The development of social media platforms have seen the level of human connection skyrocket as we have found a new way to interact with each other. For the most part, this has been seen as a great thing - maintaining relationships from a distance, finding new hobbies, inspiration for projects...the list goes on. However, there is a darker side, one which sees us developing higher levels of anxiety as the filter of what life is really like is changed to what is unachievable perfection. But more on that later.
The positives of social media
There is a sense that connection through digital means has become a staple in life in the 21st century. While this virtual interaction doesn’t have the same psychological benefits as face-to-face contact, there are still many positive ways in which it can help you stay connected and support your wellbeing.
The first is the ability to connect with and stay in touch with friends and family wherever they are in the World. Then there is the ability to find new friendships and discover communities of like-minded individuals, to network with those who share similar ideas and hobbies.
Then there is the ease of connecting to agencies for support, for inspiration or for education. Whether it is to share and spread the message for meaningful causes or learning to better ourselves, social media has enabled much of this growth potential. Free online courses are growing in popularity and each tend to include a discussion board so that students can interact as a central aspect of the course engagement.
And what about finding ways to express ourselves creatively? Social media has lent itself to many as the platform for self expression and creative growth.
The other side of life online
While there is no denying the positives, it is important to recognise the other side to life on social media. There have been a variety of studies carried out which have drawn similar conclusions - there is a strong link between social media use and an increased risk of depression, anxiety and loneliness. So how does that come about?
The life that is put forward online is often not a true reflection of what real life is, yet users find themselves comparing their lives to exactly this representation. From here comes the increased levels of inadequacy and insecurity. Over time, such feelings lead to anxiety of how we look to others and there starts a downward spiral.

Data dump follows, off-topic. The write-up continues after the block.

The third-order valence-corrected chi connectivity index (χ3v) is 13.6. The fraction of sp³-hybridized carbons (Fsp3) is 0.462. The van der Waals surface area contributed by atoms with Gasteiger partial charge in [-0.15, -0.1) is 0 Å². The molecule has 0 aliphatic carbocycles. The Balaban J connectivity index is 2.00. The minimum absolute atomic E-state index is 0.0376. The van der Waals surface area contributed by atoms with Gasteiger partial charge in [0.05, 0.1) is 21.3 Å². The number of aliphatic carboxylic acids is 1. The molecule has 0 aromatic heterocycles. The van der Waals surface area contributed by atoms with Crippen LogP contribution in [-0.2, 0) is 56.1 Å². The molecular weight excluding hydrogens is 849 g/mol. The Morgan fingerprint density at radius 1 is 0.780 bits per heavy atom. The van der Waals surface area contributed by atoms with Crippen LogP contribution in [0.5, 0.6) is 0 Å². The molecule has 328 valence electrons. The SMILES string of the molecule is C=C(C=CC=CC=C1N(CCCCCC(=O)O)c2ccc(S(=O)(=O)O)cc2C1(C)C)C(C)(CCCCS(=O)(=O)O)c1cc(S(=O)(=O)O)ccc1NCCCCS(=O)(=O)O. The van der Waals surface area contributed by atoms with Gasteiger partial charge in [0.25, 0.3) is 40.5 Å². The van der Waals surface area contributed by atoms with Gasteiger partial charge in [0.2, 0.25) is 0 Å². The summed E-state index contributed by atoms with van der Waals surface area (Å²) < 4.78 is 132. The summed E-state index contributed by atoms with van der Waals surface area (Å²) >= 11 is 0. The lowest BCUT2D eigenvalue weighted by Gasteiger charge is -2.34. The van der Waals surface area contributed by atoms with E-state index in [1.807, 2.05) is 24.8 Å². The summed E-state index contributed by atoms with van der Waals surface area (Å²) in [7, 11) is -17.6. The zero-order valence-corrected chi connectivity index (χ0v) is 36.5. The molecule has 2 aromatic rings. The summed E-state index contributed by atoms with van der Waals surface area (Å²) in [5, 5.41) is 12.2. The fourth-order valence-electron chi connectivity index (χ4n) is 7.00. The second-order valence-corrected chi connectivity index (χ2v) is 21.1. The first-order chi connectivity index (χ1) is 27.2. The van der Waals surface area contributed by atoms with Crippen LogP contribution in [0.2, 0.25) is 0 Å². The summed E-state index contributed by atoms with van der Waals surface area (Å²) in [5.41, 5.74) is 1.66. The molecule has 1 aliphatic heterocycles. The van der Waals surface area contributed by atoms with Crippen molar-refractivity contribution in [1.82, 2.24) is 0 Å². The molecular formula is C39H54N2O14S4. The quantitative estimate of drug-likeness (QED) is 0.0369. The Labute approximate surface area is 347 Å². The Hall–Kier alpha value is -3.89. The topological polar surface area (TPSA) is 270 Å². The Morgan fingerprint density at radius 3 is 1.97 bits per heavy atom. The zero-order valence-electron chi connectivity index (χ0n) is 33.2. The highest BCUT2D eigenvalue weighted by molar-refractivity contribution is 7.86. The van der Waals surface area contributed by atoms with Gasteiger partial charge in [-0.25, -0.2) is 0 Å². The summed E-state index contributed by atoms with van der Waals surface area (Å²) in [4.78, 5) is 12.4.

There is evidence to suggest that friendships borne or developed online are not as strong as those which develop in person, in real life if you will. There need for human interaction, when satisfied in physical meetup, is directly linked to the reduction in stress levels and decreasing feelings of loneliness. This is where social media truly falls down. And the recent discussions of too much Zoom time in the last year illustrates just this.
And for those who already demonstrate anxious behaviours, or are already identifying as someone with social anxiety, it isn’t easier. When we consider sites such as Facebook, it is often expected that users will become “friends” with people that they know in real life. People with social anxiety may, therefore, have fewer connections or trouble meeting new people. That is then reflected in their profile. And that isn’t just Facebook - Instagram and Twitter followers may show just the same.
As engagement levels continue to rise, the challenges to social media use should be discussed more regularly, to enable and balance conversation for the betterment of all users.
The team at oVRcome have developed a programme which uses exposure therapy through virtual reality experiences to support those with social anxiety. We have also developed a free Social Anxiety Test which delivers a personalised report to see where you are at. Why not take it today?
A Covid Caveat
At this time of social distancing, isolation and other lockdown restrictions, there is no doubt that social media can be an invaluable tool for keeping you in touch with friends, loved ones, and the wider world. So while the content of this article is highlighting the negative impacts it can have on individuals, it is in no way suggesting that it is inherently bad. Just be mindful of how it makes you feel. If spending time on social media exacerbates your stress, anxiety, and uncertainty, take steps to limit your engagement. And always check reputable news sources before believing (or even sharing) any rumours about COVID-19 that may cause anxiety in yourself, or potentially others.
What is clear, social media has become something which we have all relied upon to stay connected in arguably the most challenging time in a generation. While that is true, it can also be true that there are some significant drawbacks to its use, or overuse. And when it comes to social anxiety, it is perpetuating an overwhelming condition and nobody is winning in this situation. This isn’t a call to cut it out, it is a suggestion to consider what value it has for you, and utilise it for that reason. It just might make the difference.
If you’d like to appreciate the challenges faced by others in greater detail, why not read this previous article on what living with social anxiety is like? It takes a look at how social anxiety can impact sufferers in social situations, in a working environment and the possible effects on their relationships.